Of course, a natural concern one might have is that taxpayers were going to invest in conservation anyway, and that the credit had little effect at the margin. Professor Metcalf and I used econometric techniques to investigate whether the credits had a statistically significant impact at the margin once we controlled for a number of other important factors such as energy prices. After the dust settled, we found that the credits did contribute significantly to conservation activity, and that a 10 percentage point credit would likely increase the probability of investing by about 24 percent.
As a final note, since the credit was so generous, we also explored whether it was fraudulently claimed. Using IRS audit data, we found that this was not a concern. Of the $560 million in credits claimed in the 1986 TCMP audit data, $531 million were found to be legitimate.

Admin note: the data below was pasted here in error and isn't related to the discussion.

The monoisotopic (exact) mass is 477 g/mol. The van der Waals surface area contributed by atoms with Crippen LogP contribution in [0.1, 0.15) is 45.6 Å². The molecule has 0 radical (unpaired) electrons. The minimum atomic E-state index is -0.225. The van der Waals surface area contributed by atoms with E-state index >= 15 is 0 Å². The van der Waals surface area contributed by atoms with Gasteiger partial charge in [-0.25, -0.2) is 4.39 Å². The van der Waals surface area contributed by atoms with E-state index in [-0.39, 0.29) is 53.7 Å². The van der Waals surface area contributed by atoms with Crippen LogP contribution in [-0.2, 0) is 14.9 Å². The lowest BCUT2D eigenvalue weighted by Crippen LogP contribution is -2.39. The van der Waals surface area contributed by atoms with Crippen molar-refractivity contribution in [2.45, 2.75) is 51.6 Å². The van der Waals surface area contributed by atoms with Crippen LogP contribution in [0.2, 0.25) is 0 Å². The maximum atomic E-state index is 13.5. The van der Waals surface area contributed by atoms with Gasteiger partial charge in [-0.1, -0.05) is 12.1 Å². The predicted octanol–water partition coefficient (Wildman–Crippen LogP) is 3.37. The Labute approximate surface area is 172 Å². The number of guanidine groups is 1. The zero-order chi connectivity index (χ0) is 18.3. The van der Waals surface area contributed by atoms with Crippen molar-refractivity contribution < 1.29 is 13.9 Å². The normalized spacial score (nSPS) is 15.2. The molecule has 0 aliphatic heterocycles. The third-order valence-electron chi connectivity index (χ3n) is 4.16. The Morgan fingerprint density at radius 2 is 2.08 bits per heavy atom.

The literature on the impact of investment credits on firm behavior also suggests that credits induce a significant response. While the exact numerical response will clearly depend on the particular circumstances, there is very strong evidence that firms tilt their investments in response to tax incentives.
Typical of the literature is a study I coauthored with UC Berkeley economist Alan Auerbach several years ago. Back in 1986, tax incentives for purchases of equipment and structures were changed dramatically as part of the Tax Reform Act of 1986. Professor Auerbach and I found that the mix of investments responded sharply to the changing tax code. Investment dropped the most in those assets that received the harshest tax treatment in the Tax Act. Subsequent studies have confirmed the finding that tax credits often have large effects.